- We will facilitate a training on When Helping Hurts (www.whenhelpinghurts.org/book.php). Reading the book prior to coming is helpful but not mandatory. We also suggest, but are not requiring, Sharing God’s Heart for the Poor by Amy Sherman and available at http://www.cepbookstore.com/p-6188-sharing-gods-heart-for-the-po.aspx. Questions at the end of each short chapter can be used to facilitate group discussion.
- Funds for work projects are dried up and as a small church we simply do not have the needed financial resources. Therefore, we need teams to help fund the work they will be doing so we are now requiring a $20 per diem, per team member to help cover the costs of your work project.
- We are also asking that all team members raise an additional $20 per diem, per team member to fund our Indigenous Leadership Development Initiatives (internships, staff positions, financial literacy, jobs training and more). This can come in the form of a financial contribution or in-kind donations of the actual materials needed. We are very thankful for all of the teams that come but, as mentioned earlier, true transformation of our community will only take place if indigenous leaders are developed & raised up. This is also to emphasize the importance for team members to value long-term, foundational strategies.
- We also are asking that each member consider bringing a bag of clothing to donate to our thrift store, Restoration Thrift Store. Check out www.restorationthrift.org for more information.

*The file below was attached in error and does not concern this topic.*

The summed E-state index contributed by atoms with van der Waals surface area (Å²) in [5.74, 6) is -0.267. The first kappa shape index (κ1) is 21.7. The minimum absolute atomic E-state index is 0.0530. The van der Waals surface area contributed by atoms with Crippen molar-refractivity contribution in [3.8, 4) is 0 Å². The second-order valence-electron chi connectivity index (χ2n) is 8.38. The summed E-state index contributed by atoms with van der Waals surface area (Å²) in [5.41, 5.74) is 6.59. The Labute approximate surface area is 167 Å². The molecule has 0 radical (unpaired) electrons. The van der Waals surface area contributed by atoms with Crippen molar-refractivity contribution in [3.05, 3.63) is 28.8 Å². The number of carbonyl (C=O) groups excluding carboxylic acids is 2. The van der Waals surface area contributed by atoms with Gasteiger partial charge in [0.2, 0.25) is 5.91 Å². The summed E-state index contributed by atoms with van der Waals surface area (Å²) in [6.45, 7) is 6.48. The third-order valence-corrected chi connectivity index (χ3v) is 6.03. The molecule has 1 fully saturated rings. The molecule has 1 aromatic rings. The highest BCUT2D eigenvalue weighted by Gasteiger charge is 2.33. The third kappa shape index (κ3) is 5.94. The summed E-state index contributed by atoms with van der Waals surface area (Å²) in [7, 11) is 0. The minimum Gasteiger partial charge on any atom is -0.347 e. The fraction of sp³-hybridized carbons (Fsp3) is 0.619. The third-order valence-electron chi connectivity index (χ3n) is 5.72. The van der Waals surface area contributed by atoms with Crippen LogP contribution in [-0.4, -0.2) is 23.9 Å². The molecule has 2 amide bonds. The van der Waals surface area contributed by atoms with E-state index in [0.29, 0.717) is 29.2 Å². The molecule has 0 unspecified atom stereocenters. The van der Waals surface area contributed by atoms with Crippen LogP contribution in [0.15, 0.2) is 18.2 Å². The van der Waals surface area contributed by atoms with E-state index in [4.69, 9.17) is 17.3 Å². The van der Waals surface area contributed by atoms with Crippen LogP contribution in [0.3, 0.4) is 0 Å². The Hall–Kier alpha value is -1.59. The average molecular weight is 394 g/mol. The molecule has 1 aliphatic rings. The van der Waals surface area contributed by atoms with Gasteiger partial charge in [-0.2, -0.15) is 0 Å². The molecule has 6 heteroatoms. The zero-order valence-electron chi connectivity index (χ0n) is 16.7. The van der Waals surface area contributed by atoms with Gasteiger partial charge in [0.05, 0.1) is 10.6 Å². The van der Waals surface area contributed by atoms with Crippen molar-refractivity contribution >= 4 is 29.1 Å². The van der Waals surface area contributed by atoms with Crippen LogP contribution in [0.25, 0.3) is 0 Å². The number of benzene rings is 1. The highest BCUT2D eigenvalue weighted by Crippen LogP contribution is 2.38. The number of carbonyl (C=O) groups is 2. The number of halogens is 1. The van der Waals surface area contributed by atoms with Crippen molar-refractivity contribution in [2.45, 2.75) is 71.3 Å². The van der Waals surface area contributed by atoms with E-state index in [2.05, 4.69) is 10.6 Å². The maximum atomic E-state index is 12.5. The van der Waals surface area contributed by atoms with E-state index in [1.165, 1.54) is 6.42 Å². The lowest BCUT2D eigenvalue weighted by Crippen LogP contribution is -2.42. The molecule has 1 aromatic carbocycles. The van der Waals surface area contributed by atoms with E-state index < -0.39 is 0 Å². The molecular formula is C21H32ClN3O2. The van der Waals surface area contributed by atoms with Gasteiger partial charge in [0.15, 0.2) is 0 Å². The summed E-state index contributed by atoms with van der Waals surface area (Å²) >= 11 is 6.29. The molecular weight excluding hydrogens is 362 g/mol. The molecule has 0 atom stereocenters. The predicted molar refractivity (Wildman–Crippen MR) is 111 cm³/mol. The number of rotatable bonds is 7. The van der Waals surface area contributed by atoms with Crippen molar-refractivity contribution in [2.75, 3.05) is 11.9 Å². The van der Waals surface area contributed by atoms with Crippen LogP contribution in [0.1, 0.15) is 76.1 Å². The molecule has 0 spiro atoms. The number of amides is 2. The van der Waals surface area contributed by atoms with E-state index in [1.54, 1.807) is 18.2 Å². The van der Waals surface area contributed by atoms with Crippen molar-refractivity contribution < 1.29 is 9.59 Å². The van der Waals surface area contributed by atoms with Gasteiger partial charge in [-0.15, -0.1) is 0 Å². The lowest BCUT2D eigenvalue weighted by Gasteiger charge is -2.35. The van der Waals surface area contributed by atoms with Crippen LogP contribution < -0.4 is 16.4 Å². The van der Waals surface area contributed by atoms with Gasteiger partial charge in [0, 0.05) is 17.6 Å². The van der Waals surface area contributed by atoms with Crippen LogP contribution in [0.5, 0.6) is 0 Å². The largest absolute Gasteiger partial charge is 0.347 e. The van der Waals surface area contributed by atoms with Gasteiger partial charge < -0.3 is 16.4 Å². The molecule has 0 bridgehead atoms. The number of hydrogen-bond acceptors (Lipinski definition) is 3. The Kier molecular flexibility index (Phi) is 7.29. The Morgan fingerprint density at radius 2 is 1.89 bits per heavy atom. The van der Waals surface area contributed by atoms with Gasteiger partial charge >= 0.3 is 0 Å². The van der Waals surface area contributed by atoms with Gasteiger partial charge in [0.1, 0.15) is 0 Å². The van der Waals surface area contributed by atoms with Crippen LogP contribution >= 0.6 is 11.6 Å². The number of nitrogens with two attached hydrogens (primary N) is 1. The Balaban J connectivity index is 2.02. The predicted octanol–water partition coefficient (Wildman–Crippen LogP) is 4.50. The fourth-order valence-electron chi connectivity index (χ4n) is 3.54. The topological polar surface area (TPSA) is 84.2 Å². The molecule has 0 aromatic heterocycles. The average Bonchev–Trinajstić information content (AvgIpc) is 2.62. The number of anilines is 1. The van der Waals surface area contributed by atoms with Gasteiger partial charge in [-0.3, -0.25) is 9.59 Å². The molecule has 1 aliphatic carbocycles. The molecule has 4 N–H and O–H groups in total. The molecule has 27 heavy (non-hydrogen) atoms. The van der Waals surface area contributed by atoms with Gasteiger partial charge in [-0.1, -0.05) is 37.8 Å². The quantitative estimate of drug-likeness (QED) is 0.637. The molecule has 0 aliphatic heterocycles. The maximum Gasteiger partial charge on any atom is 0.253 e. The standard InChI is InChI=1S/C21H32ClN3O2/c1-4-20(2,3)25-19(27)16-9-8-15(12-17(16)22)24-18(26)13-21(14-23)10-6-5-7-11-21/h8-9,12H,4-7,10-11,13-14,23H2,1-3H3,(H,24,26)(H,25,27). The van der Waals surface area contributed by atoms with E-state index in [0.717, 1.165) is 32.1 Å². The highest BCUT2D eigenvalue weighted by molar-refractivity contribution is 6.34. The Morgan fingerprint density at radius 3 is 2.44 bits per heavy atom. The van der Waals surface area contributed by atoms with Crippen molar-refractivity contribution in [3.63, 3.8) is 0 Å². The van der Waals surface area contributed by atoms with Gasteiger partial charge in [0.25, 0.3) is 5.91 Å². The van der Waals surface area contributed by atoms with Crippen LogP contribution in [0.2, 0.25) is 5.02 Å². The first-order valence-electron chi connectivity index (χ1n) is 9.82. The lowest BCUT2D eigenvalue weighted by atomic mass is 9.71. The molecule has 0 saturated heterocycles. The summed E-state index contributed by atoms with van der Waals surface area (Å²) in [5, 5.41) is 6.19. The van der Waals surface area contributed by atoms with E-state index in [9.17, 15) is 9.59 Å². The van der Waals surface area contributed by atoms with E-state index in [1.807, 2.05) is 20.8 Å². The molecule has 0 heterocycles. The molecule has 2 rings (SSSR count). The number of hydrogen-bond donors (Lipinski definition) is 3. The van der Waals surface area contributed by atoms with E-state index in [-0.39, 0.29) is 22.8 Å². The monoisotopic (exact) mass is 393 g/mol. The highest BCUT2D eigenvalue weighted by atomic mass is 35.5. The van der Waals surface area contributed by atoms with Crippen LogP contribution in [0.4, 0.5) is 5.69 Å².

- We would like for you to be creative about how you label your trip maybe calling it a service and learning week or a launching point as opposed to simply referring to it as a mission trip. While your team will certainly be on mission, we don’t want missions to 1) be reduced to one week of missions mentality that encourages the other 51 weeks to be mission-less; 2) perpetuate paternalistic ideas that team members are here to save the day; 3) help team members see the value and assets that the poor have to offer them. Your time will be an opportunity to learn, observe & serve. We want your team to go back to your community better equipped and inspired to enter into transformational acts of mercy with the materially poor that are marked by relationships of mutual indebtedness.
- We are strongly encouraging groups to commit to engage in debriefing and strategy sessions among themselves for up to a year following their time of service and learning. We want your time in New Orleans to serve as a spring board to seek the peace and prosperity of your neighborhood, city or town.
For more information or questions, please contact Ben McLeish at firstname.lastname@example.org or 504-564-7739.
We are unable to house volunteers but a variety of options are available at http://www.gnopc.org/resources/housingoptions.html
Payment for team must be sent prior to arrival and checks should be made out to St. Roch CDC, 1738 St. Roch Ave. New Orleans, LA 70117.
Worshiping with us
If you plan on worshiping with us on Sunday or Wednesday while you are here, please note that we are not able to accommodate groups larger that 15. We have a small sanctuary that seats about 100 people so visiting groups that are bigger than 15 begin to create a seating challenge for our regular worship crowd.